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Guest editorial, Asheville Citizen-Times, June 9, 2006
Circus animals aren't adequately protected from mistreatment
by Stewart David

The author of the letter, "Former employee disagrees with writer's take on Ringling Bros.," (AC-T, May 24), offers information on Ringling's Web site as evidence to support his statement, "'not one elephant has been abused by Ringling, nor has Ringling ever received an Animal Welfare Act (AWA) violation." This claim is easily disproved by using objective and credible evidence.

Federal records obtained through the Freedom of Information Act reveal that elephants in Ringling's care are routinely subjected to severe ' sometimes fatal ' physical and psychological trauma. Furthermore, these records indicate the federal government has ignored sworn testimony and eyewitness accounts of this abuse.

The AWA, which is enforced by the United States Department of Agriculture (USDA), contains regulations that supposedly ensure the humane care and treatment of animals used by circuses. These standards of care, however, are minimal and don't adequately protect these animals from mistreatment. Enforcement of these regulations is also a problem. The USDA has approximately 100 inspectors who are responsible for monitoring conditions at approximately 13,000 facilities. Most circuses, therefore, are subject only to infrequent inspections.

Even when inspectors find that a circus is not in compliance with the AWA, there is no guarantee problems will be remedied in a timely fashion. Typically, the circus is given numerous chances to remedy non-compliant items and usually reaches a settlement with the USDA before the case goes to court. Therefore, the term "violation'' is not used. However, we shouldn't be misled by semantics. Just because a circus can say it has never (technically) violated the AWA ' that does not mean it has not abused animals or been repeatedly cited for not complying with USDA regulations.

In 1998, a Ringling veterinarian advised trainers that Kenny, a baby elephant, was too ill to take part in the show. The trainers ignored this advice and made Kenny perform. One hour later, he was dead. The USDA determined that Kenny's death constituted a prosecutable violation and filed a complaint against Ringling. However, the federal agency later allowed Ringling to settle the case for $20,000.

Later that year, former Ringling employees provided the USDA with sworn testimony that Ringling trainers routinely use bullhooks to beat elephants, including babies. The USDA ignored this credible evidence coming from people who had nothing to gain by coming forward. It also ignored corroborating evidence, including physical evidence of the beatings and statements from its own experts. No enforcement action was taken and the case was closed. Several months later, one of the trainers accused of beating elephants was involved in the death of one of those baby elephants. Benjamin, who was on tour with Ringling, drowned in a pond. According to eyewitnesses (who were part of the USDA's internal investigation), when Benjamin wouldn't come out of the pond, the trainer went in after him with a bullhook. The investigative report stated the trainer's use of the bullhook "created behavioral stress and trauma which precipitated in the physical harm and ultimate death of the animal." This statement and the eyewitness accounts were left out of the official memo that closed the investigation. No enforcement action was taken.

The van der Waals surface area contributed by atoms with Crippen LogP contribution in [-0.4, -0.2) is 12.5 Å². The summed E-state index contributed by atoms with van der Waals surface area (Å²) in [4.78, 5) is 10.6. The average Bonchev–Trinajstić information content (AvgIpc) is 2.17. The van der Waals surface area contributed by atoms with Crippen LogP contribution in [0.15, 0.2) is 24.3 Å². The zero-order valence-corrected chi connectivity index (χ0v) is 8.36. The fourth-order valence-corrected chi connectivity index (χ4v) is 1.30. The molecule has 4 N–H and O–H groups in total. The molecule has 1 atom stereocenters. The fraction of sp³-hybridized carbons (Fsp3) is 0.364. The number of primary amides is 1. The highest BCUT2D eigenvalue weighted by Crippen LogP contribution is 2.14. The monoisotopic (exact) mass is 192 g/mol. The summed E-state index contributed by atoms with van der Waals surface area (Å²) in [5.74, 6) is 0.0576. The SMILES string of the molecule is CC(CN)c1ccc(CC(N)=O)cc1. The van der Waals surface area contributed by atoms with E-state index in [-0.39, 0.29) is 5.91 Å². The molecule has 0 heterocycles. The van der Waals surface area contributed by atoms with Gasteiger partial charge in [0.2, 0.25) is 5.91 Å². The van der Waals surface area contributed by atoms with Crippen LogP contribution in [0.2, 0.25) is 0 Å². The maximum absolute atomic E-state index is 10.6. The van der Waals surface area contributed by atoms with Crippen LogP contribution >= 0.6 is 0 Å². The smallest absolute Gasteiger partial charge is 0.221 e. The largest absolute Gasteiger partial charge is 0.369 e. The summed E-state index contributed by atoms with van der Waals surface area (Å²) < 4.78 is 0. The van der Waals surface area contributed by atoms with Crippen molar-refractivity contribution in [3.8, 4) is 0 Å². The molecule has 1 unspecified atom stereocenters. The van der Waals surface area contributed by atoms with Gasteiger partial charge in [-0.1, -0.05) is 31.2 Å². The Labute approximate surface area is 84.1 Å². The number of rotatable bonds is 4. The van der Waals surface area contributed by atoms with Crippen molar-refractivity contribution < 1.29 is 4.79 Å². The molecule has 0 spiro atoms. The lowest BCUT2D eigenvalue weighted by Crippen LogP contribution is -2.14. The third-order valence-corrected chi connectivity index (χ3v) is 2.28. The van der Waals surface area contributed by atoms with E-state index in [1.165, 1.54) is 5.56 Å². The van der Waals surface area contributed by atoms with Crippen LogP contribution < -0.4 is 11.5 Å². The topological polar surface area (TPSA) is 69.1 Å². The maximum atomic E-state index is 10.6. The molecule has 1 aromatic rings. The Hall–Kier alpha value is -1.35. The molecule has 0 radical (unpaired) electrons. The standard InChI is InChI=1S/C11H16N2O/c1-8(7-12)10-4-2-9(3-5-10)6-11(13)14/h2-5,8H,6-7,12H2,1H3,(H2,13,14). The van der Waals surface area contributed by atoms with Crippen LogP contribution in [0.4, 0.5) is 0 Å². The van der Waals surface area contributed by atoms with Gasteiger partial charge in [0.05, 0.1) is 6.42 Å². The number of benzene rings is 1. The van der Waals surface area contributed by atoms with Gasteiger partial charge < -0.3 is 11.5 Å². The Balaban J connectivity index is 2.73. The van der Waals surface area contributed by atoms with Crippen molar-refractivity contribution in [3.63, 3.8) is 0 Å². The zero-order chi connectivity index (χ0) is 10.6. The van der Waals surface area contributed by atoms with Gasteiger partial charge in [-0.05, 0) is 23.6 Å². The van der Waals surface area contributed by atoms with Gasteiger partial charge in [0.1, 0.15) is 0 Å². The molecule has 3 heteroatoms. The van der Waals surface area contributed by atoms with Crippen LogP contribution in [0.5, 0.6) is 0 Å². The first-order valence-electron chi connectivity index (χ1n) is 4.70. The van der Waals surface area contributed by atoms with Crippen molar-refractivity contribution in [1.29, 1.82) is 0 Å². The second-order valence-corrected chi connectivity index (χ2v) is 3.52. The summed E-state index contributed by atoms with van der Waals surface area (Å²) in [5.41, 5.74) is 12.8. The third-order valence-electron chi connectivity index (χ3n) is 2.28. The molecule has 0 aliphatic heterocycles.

Around that same time, inspectors observed "large visible lesions" on the rear legs of two baby elephants at Ringling's Florida compound. They were told by Ringling officials that these scars "were caused by rope burns, resulting from the separation process from the mothers." Even though the USDA concluded "the handling of these two elephants was not in compliance with the AWA regulations," and "there is sufficient evidence to confirm that the handling of these animals caused unnecessary trauma, behavioral stress, physical harm and discomfort to these two elephants," it took no enforcement action.

Currently, the USDA has five pending investigations into Ringling for alleged violations of the AWA, including a baby elephant's death, a lion's death, and other instances of abuse.

Maybe incidents like these are the reason why ' in September 2005 ' the USDA's Office of Inspector General found that its Eastern Region office (responsible for the oversight of Ringling) is deficient in inspection and enforcement practices, which compromises the humane care and treatment of the animals. The audit determined no action was taken against violators even after investigations confirmed violations of the AWA.

It is also important to note that handlers don't have to be caught beating elephants to recognize that by their very nature circuses abuse elephants. They take these magnificent creatures out of their natural habitat, prevent them from acting out their instinctual tendencies, keep them constantly confined in chains and boxcars, subject them to fear and intimidation with electric prods and bullhooks, and force them to perform unnatural tricks.

We should not believe Ringling's propaganda, nor should we trust our government to protect wild animals. Instead, we should boycott Ringling and all other circuses until they pledge to stop using animals. To learn more, visit www.circuses.com.

Stewart David is president of Carolina Animal Action and a retired CPA. He lives in Asheville.
 

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